– Daniel Elkin
(Brandon Graham; Image — originally published 2007, 2009-2010)
It took a while for King City to finish its story — after a brief stint at TokyoPop, a couple years later Image comics put out the complete series in single issues before collecting all 12 issues in one big, affordable $20 trade paperback this year. Now it's everybody's favorite thing — and rightfully so, because it's awesome.
For one thing, Brandon Graham is one of the most distinct voices in comics, with his background in graffiti and comic porn and his collection of influences that seemingly differ from everyone else's in the world of sequential art, not to mention his love of incessant and often incredibly funny puns, which litter the streets of King City.
The comic itself offers a world more full of imagination and playfulness than most of its contemporaries — a world where drugs turn veterans of zombie wars into chalk, a boy uses a cat as a weapon/toolbox and even people standing around at a bar all have their own exciting, fantastic stories. And despite all that, King City is surprisingly grounded, eschewing tight plotting in favor of the more loosey-goosey experience of living, hanging out and seeing where stuff takes you.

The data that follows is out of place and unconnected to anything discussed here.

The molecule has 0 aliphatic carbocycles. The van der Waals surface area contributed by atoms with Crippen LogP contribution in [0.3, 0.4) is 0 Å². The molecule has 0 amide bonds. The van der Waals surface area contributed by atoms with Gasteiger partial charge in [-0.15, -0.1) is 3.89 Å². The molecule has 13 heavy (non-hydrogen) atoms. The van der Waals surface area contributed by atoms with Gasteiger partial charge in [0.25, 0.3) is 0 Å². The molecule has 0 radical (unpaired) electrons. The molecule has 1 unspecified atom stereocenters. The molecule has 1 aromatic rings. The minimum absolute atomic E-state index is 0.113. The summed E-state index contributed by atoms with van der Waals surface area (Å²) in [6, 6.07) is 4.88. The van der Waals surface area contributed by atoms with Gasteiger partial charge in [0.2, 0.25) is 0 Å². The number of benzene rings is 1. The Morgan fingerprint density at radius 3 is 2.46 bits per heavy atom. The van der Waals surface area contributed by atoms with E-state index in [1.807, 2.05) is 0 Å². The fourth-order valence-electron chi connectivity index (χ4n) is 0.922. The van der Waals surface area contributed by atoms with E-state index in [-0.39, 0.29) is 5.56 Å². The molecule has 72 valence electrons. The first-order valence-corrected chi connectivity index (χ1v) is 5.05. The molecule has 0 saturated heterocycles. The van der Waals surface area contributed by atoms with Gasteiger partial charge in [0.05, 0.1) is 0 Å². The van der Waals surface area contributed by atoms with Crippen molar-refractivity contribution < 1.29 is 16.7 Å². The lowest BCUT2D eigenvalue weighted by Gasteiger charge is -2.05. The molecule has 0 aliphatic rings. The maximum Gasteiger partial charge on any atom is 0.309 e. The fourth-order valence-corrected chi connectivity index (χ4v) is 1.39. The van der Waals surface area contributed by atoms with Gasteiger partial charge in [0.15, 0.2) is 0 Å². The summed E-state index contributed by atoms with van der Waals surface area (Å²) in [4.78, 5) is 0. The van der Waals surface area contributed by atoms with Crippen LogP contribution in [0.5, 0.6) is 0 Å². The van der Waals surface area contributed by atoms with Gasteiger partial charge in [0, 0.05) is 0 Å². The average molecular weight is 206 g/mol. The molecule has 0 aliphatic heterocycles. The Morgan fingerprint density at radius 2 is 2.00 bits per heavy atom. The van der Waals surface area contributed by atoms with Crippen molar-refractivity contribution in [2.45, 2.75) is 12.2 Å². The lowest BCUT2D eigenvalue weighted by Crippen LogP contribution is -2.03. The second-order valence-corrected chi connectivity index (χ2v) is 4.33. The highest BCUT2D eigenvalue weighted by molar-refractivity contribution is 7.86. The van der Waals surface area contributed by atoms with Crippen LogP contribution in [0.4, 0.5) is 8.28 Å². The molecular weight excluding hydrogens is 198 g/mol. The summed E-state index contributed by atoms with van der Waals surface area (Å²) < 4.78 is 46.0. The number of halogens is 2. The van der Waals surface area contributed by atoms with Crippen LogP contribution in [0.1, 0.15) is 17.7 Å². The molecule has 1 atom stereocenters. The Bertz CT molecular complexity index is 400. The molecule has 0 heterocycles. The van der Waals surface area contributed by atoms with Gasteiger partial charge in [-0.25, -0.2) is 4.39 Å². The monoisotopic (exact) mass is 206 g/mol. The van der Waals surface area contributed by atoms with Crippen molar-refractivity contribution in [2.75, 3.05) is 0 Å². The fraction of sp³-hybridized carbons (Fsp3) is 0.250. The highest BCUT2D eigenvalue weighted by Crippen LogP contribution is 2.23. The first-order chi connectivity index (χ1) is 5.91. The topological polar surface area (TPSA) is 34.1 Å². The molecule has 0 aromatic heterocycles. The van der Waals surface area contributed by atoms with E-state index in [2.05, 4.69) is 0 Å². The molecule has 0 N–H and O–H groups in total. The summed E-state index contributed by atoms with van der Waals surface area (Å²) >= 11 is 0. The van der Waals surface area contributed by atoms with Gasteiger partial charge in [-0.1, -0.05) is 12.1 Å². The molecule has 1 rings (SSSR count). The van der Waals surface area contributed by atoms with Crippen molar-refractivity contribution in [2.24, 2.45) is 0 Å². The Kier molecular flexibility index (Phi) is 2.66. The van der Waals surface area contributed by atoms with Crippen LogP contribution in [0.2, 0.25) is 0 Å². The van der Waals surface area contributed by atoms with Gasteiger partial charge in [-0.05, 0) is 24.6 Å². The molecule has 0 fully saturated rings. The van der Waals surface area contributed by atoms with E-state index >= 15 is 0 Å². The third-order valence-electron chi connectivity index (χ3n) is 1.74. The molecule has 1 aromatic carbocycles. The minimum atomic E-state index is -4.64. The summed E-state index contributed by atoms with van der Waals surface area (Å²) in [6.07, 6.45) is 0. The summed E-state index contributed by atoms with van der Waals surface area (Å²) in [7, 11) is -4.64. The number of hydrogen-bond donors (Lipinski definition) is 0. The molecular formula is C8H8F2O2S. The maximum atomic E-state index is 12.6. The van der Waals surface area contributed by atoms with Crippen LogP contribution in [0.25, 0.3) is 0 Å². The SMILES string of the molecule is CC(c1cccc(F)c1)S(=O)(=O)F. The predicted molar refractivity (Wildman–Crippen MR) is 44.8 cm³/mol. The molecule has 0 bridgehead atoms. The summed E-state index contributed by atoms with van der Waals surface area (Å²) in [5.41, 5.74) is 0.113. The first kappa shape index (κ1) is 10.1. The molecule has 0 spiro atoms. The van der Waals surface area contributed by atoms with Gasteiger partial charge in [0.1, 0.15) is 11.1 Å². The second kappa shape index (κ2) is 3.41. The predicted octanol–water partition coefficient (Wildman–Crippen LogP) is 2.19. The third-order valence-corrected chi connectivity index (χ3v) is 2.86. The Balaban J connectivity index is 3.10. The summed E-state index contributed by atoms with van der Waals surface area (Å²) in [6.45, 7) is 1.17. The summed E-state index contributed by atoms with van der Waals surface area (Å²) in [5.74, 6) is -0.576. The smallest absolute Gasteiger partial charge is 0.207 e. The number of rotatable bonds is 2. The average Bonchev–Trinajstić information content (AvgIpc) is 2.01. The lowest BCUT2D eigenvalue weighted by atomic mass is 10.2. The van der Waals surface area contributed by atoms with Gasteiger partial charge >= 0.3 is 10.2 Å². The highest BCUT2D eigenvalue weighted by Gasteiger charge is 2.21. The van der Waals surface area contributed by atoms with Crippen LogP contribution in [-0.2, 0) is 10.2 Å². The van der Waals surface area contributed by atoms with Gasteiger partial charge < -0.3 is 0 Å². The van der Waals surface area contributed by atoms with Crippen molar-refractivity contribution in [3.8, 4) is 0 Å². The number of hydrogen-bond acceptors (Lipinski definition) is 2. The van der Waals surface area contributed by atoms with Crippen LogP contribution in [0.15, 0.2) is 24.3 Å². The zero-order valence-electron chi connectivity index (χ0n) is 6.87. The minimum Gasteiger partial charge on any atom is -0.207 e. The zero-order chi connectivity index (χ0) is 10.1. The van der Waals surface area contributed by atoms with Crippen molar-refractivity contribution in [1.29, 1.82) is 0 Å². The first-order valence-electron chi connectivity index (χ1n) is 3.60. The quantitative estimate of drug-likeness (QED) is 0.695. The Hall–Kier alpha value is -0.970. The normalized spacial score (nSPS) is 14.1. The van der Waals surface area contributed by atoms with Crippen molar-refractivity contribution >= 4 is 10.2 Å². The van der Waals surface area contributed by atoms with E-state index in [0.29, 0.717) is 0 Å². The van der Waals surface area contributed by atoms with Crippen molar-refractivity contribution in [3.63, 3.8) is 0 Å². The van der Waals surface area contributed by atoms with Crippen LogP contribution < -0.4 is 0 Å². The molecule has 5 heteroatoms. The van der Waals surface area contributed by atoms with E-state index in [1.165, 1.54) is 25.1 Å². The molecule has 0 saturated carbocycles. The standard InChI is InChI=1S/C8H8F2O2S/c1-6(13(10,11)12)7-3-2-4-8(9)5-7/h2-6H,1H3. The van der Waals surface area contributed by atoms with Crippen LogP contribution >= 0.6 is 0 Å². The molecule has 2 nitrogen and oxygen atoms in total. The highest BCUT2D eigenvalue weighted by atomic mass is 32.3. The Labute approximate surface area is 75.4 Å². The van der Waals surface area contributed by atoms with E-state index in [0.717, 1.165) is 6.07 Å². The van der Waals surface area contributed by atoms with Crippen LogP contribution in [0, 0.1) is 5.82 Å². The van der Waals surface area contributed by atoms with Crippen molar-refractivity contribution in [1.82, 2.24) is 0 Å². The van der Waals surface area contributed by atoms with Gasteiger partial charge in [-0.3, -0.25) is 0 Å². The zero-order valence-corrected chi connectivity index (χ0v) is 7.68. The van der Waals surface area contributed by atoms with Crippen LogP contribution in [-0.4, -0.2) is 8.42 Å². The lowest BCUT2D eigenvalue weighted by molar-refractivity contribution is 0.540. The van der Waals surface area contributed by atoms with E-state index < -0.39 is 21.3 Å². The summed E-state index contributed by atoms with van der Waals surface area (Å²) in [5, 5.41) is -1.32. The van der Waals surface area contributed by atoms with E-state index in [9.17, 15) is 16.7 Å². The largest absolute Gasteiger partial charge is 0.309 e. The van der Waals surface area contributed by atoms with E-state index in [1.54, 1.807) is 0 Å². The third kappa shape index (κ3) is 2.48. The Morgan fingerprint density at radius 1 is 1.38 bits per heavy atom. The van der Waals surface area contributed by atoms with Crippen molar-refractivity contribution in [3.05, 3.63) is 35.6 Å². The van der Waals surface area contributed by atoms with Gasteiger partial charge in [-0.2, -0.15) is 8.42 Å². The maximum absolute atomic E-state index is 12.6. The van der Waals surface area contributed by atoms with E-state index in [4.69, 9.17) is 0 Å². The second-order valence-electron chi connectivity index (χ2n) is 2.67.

If there's any comic that can rewire your brain and shake up your perception of what comics can be, it's King City.
– Danny Djeljosevic
(Gary Panter; Fantagraphics — originally published 1983 until the 1990s)